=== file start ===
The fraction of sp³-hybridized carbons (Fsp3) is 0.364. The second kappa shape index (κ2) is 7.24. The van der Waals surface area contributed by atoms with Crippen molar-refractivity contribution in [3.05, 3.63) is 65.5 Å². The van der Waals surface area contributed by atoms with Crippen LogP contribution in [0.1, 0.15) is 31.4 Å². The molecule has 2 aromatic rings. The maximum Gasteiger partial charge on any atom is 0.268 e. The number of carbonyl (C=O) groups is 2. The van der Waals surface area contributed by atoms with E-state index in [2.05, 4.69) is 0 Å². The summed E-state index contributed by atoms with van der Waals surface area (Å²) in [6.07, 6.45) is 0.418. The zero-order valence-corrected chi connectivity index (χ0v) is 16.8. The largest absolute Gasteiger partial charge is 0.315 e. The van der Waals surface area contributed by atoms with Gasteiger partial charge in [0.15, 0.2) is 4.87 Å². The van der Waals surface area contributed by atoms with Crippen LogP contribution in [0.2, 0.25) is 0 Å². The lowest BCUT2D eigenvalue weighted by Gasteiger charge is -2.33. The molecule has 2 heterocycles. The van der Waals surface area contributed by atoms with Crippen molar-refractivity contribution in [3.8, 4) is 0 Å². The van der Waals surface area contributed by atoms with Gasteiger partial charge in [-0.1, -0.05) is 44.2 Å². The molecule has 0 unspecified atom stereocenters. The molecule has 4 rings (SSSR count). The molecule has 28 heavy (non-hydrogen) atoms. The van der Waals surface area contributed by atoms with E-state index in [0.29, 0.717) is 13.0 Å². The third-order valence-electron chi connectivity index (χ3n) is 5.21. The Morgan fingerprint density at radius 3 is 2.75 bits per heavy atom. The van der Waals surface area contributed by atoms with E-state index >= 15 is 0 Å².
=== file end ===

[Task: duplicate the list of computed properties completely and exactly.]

The fraction of sp³-hybridized carbons (Fsp3) is 0.364. The second kappa shape index (κ2) is 7.24. The van der Waals surface area contributed by atoms with Crippen molar-refractivity contribution in [3.05, 3.63) is 65.5 Å². The van der Waals surface area contributed by atoms with Crippen LogP contribution in [0.1, 0.15) is 31.4 Å². The molecule has 2 aromatic rings. The maximum Gasteiger partial charge on any atom is 0.268 e. The number of carbonyl (C=O) groups is 2. The van der Waals surface area contributed by atoms with E-state index in [2.05, 4.69) is 0 Å². The summed E-state index contributed by atoms with van der Waals surface area (Å²) in [6.07, 6.45) is 0.418. The zero-order valence-corrected chi connectivity index (χ0v) is 16.8. The largest absolute Gasteiger partial charge is 0.315 e. The van der Waals surface area contributed by atoms with Gasteiger partial charge in [0.15, 0.2) is 4.87 Å². The van der Waals surface area contributed by atoms with Crippen LogP contribution in [0.2, 0.25) is 0 Å². The lowest BCUT2D eigenvalue weighted by Gasteiger charge is -2.33. The molecule has 2 heterocycles. The van der Waals surface area contributed by atoms with Crippen molar-refractivity contribution in [3.8, 4) is 0 Å². The van der Waals surface area contributed by atoms with Gasteiger partial charge in [-0.1, -0.05) is 44.2 Å². The molecule has 0 unspecified atom stereocenters. The molecule has 4 rings (SSSR count). The molecule has 28 heavy (non-hydrogen) atoms. The van der Waals surface area contributed by atoms with E-state index in [0.29, 0.717) is 13.0 Å². The third-order valence-electron chi connectivity index (χ3n) is 5.21. The Morgan fingerprint density at radius 3 is 2.75 bits per heavy atom. The van der Waals surface area contributed by atoms with E-state index >= 15 is 0 Å².